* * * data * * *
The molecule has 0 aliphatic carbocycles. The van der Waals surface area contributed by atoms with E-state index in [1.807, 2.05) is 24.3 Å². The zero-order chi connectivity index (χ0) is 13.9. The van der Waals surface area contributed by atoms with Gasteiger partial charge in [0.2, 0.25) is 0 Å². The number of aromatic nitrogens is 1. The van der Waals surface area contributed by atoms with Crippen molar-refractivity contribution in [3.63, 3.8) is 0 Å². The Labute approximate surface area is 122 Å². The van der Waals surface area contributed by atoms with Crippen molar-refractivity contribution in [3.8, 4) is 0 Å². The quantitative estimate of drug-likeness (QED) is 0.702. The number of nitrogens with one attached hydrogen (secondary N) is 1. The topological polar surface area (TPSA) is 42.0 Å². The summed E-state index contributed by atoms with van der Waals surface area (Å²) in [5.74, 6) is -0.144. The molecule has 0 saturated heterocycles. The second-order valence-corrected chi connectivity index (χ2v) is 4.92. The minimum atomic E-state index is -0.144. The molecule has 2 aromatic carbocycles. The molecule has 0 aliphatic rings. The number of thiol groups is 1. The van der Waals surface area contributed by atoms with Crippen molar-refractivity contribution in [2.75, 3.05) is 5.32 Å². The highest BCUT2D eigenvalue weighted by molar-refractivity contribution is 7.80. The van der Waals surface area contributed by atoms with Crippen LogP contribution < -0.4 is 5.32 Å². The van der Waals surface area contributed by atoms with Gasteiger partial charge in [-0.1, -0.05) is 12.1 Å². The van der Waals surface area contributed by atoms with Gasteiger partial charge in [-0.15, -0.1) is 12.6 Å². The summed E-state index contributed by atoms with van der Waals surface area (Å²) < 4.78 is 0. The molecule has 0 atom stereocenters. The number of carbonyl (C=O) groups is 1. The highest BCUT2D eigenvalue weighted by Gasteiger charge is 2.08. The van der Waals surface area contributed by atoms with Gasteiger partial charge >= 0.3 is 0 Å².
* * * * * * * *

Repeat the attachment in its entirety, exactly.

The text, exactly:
The molecule has 0 aliphatic carbocycles. The van der Waals surface area contributed by atoms with E-state index in [1.807, 2.05) is 24.3 Å². The zero-order chi connectivity index (χ0) is 13.9. The van der Waals surface area contributed by atoms with Gasteiger partial charge in [0.2, 0.25) is 0 Å². The number of aromatic nitrogens is 1. The van der Waals surface area contributed by atoms with Crippen molar-refractivity contribution in [3.63, 3.8) is 0 Å². The Labute approximate surface area is 122 Å². The van der Waals surface area contributed by atoms with Crippen molar-refractivity contribution in [3.8, 4) is 0 Å². The quantitative estimate of drug-likeness (QED) is 0.702. The number of nitrogens with one attached hydrogen (secondary N) is 1. The topological polar surface area (TPSA) is 42.0 Å². The summed E-state index contributed by atoms with van der Waals surface area (Å²) in [5.74, 6) is -0.144. The molecule has 0 saturated heterocycles. The second-order valence-corrected chi connectivity index (χ2v) is 4.92. The minimum atomic E-state index is -0.144. The molecule has 2 aromatic carbocycles. The molecule has 0 aliphatic rings. The number of thiol groups is 1. The van der Waals surface area contributed by atoms with Crippen molar-refractivity contribution in [2.75, 3.05) is 5.32 Å². The highest BCUT2D eigenvalue weighted by molar-refractivity contribution is 7.80. The van der Waals surface area contributed by atoms with Crippen LogP contribution < -0.4 is 5.32 Å². The van der Waals surface area contributed by atoms with Gasteiger partial charge in [-0.1, -0.05) is 12.1 Å². The van der Waals surface area contributed by atoms with Gasteiger partial charge in [-0.15, -0.1) is 12.6 Å². The summed E-state index contributed by atoms with van der Waals surface area (Å²) < 4.78 is 0. The molecule has 0 atom stereocenters. The number of carbonyl (C=O) groups is 1. The highest BCUT2D eigenvalue weighted by Gasteiger charge is 2.08. The van der Waals surface area contributed by atoms with Gasteiger partial charge >= 0.3 is 0 Å².